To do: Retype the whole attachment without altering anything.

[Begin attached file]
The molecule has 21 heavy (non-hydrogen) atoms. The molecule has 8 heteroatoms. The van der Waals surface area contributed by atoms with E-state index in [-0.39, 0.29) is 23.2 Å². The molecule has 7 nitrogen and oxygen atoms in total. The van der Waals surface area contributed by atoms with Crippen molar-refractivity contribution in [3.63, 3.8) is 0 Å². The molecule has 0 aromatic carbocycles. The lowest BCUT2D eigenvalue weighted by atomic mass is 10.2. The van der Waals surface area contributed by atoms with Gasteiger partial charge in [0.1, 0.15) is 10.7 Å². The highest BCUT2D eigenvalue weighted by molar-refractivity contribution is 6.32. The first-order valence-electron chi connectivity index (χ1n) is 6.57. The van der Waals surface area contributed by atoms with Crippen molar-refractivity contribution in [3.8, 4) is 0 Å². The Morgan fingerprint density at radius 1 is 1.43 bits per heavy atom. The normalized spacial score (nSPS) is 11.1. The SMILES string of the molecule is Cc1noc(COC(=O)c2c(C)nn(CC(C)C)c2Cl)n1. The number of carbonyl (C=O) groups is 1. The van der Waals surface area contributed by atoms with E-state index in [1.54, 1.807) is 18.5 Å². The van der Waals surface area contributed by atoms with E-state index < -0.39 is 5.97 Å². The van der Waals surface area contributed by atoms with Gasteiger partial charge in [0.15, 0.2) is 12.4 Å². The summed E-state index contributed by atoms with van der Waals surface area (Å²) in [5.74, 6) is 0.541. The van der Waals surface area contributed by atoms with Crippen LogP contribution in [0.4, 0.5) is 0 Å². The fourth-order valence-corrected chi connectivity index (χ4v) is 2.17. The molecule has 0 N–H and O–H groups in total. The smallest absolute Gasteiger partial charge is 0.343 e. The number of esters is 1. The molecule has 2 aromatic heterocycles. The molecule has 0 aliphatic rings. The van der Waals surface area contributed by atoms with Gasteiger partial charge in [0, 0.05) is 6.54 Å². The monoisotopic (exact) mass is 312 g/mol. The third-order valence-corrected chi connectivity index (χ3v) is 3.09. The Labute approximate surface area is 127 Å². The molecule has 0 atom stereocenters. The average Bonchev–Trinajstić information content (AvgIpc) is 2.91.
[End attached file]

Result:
The molecule has 21 heavy (non-hydrogen) atoms. The molecule has 8 heteroatoms. The van der Waals surface area contributed by atoms with E-state index in [-0.39, 0.29) is 23.2 Å². The molecule has 7 nitrogen and oxygen atoms in total. The van der Waals surface area contributed by atoms with Crippen molar-refractivity contribution in [3.63, 3.8) is 0 Å². The molecule has 0 aromatic carbocycles. The lowest BCUT2D eigenvalue weighted by atomic mass is 10.2. The van der Waals surface area contributed by atoms with Gasteiger partial charge in [0.1, 0.15) is 10.7 Å². The highest BCUT2D eigenvalue weighted by molar-refractivity contribution is 6.32. The first-order valence-electron chi connectivity index (χ1n) is 6.57. The van der Waals surface area contributed by atoms with Crippen molar-refractivity contribution in [3.8, 4) is 0 Å². The Morgan fingerprint density at radius 1 is 1.43 bits per heavy atom. The normalized spacial score (nSPS) is 11.1. The SMILES string of the molecule is Cc1noc(COC(=O)c2c(C)nn(CC(C)C)c2Cl)n1. The number of carbonyl (C=O) groups is 1. The van der Waals surface area contributed by atoms with E-state index in [1.54, 1.807) is 18.5 Å². The van der Waals surface area contributed by atoms with E-state index < -0.39 is 5.97 Å². The van der Waals surface area contributed by atoms with Gasteiger partial charge in [0.15, 0.2) is 12.4 Å². The summed E-state index contributed by atoms with van der Waals surface area (Å²) in [5.74, 6) is 0.541. The van der Waals surface area contributed by atoms with Crippen LogP contribution in [0.4, 0.5) is 0 Å². The fourth-order valence-corrected chi connectivity index (χ4v) is 2.17. The molecule has 0 N–H and O–H groups in total. The smallest absolute Gasteiger partial charge is 0.343 e. The number of esters is 1. The molecule has 2 aromatic heterocycles. The molecule has 0 aliphatic rings. The van der Waals surface area contributed by atoms with Gasteiger partial charge in [0, 0.05) is 6.54 Å². The monoisotopic (exact) mass is 312 g/mol. The third-order valence-corrected chi connectivity index (χ3v) is 3.09. The Labute approximate surface area is 127 Å². The molecule has 0 atom stereocenters. The average Bonchev–Trinajstić information content (AvgIpc) is 2.91.